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Cashless darshan at Siddhivinayak

Everyone’s going cashless these days, and the Siddhivinayak temple isn’t going to be left behind. With money pouring in to the tune of lakhs, temple authorities have decided to introduce a prepaid card.


The much-revered Siddhivinayak temple will have a prepaid card of its own, which can be used by the devotees who visit the temple on a regular basis. File pic

Starting today, the much-revered temple will have a prepaid card of its own, which can be used by the devotees who visit the temple on a regular basis. One can recharge the card with various denominations, and swipe the card for various purposes like buying prasad, using the library, paying for the VIP darshan and also to buy the Ganpati idols kept on sale inside the temple premises.

Satish Mali, Assistant Executive Officer of the temple trust, explained, “We are the first temple trust in India to have a cashless card. These cards will be readily available at the temple’s office and it will make things easier for our devotees. It will also benefit us we will have a record of all the transactions and sales inside the temple. I am sure this will be a huge success.”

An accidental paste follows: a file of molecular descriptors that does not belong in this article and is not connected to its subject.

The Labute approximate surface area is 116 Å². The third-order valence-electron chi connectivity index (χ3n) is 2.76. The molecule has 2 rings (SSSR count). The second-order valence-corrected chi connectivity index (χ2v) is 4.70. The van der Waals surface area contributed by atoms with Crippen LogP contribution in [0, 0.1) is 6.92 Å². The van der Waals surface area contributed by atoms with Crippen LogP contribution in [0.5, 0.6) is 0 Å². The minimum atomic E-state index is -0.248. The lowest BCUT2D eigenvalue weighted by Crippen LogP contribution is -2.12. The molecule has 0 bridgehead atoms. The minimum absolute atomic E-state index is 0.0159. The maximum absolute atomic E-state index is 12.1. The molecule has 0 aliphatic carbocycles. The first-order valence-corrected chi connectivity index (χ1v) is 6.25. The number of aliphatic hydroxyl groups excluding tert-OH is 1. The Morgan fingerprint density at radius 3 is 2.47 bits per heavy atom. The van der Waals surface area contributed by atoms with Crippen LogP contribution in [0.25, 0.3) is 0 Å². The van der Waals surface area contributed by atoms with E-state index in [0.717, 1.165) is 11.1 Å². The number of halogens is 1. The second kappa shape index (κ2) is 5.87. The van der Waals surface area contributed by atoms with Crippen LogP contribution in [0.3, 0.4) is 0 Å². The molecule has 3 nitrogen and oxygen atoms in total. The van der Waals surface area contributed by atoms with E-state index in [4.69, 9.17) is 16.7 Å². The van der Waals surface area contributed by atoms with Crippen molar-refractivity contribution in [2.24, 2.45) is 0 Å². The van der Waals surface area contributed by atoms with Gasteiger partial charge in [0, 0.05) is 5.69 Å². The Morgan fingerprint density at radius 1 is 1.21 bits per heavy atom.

The card can be bought from the temple office for Rs 51, and can be recharged with denominations ranging from Rs 100 to Rs 5000. Devotees are delighted by the move. Nehal Zaveri,a regular visitor to the temple, said, “I go every Tuesday in the mornings. It’s very difficult to find change during that time, and even temple authorities do not have change. As a result, I end up buying more prasad, just to get change. Now, with this prepaid card, I won’t have to.”

Apart from prepaid cards, the temple also plans to go tech savvy in many other ways. Plans are afoot to launch an e-book where devotees can write and share their experiences. The trust also plans to launch apps on smartphones, through which devotees can enjoy the facility of direct online darshan. In order to manage all of these functions, the temple plans to have a separate IT department with highly qualified people to handle the high traffic of devotees.

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